Librarians seldom admit that they practice censorship…They call it “a proper choice of books with a limited book fund. Anything not in keeping with the ideas of the library board…is ruled out.” (Attributed to George Bowerman)
A young anonymous librarian, referred to as “Jay Otis” used these words in a charge against librarians in the mid 1930’s: “The librarian as censor must try to represent the best and most enlightened public opinion.” He continues, “The ‘best and most enlightened opinion’… seldom reaches as far as the works of Marx, Lenin, Strachey and Dutt.”
Library patrons will discover that the “best and most enlightened opinion” today rarely reaches as far as works on scientific topics from a creationist perspective and non-revisionist history. The public library in Palmdale, California, for example, apparently carried no books on scientific topics (i.e., biology, geology, dinosaurs, the Great Ice Age, etc.) from a creationist perspective. This library gives a token nod to the topic of creation in nine books. The opposing view, seemingly the “best and most enlightened opinion” was expressed within 32 volumes on the topic of evolution and 33 on Darwinism/Darwin.
Another area of concern includes biographies written from a Christian perspective. Although you’ll find a handful of biographies on such greats as Billy Graham, Jonathan Edwards, and Corrie Ten Boom, you’re less likely to find books on personalities such as Isaac Newton and Freidrich Handel that relate the deep faith of these individuals. Theologian and conference speaker, Mike Davis discussed his frustrations with the library system’s lack of equitable treatment for materials expressing positive views of anything Christian: “To give you an example, I searched for a book on the first woman ever to speak before a joint session of Congress. She knew five presidents personally, published over 5,000 poems and she was blind. Her biography is not in the Austin Public Library. Why? She’s a Christian. Her name is Fanny Crosby.”
Most people are under the impression that librarians (who perpetuate the belief) choose books for their stacks based on public demand. This concept is true to a certain extent, but it’s not the sole criterion used in choosing books for public stacks. Note the instruction given in “Redesigning Library Services: A Manifesto,” which cites Lionel McColvin in his classic The Theory of Book Selection for Public Libraries (London: Grafton, 1925).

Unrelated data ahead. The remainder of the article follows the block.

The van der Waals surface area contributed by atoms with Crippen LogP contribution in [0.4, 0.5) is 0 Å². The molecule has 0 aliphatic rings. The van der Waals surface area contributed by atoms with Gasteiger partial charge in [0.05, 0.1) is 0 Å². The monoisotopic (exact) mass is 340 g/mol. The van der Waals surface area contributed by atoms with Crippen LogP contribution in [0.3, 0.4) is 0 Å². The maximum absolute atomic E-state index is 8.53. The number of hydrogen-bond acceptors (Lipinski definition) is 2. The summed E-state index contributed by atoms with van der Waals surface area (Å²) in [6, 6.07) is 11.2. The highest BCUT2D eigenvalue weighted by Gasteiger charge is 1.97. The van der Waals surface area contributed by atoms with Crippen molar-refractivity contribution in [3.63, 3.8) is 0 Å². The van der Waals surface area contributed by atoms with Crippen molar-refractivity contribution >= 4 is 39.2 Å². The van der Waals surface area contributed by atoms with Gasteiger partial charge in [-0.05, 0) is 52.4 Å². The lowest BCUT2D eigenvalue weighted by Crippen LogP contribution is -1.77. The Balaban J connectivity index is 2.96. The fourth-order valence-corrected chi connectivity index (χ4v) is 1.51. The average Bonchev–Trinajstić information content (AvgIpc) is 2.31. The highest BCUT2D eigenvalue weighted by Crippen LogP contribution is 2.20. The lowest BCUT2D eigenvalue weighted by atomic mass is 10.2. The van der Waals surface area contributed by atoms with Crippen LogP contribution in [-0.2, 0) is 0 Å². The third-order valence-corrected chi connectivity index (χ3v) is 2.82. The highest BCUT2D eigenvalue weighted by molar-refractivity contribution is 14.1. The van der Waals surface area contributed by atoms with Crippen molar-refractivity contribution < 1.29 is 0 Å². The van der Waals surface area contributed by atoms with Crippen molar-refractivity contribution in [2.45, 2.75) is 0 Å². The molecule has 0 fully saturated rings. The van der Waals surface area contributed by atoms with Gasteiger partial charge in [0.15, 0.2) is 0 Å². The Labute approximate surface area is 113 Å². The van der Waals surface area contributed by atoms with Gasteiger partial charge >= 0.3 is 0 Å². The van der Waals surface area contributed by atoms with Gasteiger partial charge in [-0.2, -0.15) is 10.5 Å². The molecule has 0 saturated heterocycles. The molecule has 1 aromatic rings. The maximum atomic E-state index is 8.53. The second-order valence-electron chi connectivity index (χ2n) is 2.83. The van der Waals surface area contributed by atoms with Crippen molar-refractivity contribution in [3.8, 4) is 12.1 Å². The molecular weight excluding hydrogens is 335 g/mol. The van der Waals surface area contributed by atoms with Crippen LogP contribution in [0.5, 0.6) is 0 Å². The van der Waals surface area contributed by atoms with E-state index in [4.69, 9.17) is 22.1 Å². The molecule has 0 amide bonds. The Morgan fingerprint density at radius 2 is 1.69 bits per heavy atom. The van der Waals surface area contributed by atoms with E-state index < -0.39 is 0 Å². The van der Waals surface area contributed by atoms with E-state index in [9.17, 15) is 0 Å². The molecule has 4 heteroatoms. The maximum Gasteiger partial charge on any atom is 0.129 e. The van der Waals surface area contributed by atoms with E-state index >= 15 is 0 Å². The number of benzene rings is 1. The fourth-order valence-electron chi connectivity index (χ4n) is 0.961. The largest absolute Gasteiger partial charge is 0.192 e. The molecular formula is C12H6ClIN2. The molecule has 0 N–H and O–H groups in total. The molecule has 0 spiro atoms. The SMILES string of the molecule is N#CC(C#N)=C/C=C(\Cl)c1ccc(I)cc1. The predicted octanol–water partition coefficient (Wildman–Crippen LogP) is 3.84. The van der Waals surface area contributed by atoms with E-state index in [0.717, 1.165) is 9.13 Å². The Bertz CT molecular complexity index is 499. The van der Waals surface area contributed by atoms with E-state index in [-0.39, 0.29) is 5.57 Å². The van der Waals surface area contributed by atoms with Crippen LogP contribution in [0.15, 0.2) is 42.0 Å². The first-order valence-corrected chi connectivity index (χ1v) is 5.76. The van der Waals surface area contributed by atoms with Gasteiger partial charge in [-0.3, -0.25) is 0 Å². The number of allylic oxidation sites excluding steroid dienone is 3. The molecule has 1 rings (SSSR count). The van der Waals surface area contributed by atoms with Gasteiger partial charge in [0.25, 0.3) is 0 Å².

“No demand means no use and, therefore, no benefit,” McColvin argues. But he also argues that a passive adapting of collections to demand would betray the mission of the library.
“‘If however, we consider the library as a social force with the power to direct to some extent man’s demand…we will not be content to leave demand our only consideration.” (p. 37, emphasis in original).
It is a matter of deliberately privileging some documents over others…The books placed in the shelves, in the reader’s face, so to speak, carry an implicit endorsement: These you should read; these are good books for you…Other materials, those not selected for (or weeded from) the collection, are actively (though implicitly) treated as less suitable for readers.’”
How does this affect unknowing library patrons? Davis explains the impact by putting it in terms of an impressionable child left by his parents to browse in the library. Not only will he pick up and absorb what’s placed before him in the library, but he will unconsciously begin to make value judgments about what’s not on the shelves. “It must not be important if it’s not in the library.”
Great minds, including ministers and statesmen, built our earliest libraries for the purposes of improving and serving the public. The library belongs to the public, and should fairly represent the needs and beliefs of the population. What does our population believe? In 2011, according to a series of surveys conducted by the Barna Group, 84% of Americans consider themselves to be Christians, while 67%, when given several options, chose the following description of God: “the all-knowing, all-powerful and perfect Creator of the universe who still rules the world today.” According to those statistics, between 67% and 84% of the taxpayers in this country espouse Christian values. Library collections simply don’t reflect the flavor of the American public, nor do they indicate that our tax dollars are being spent in a way with which we agree.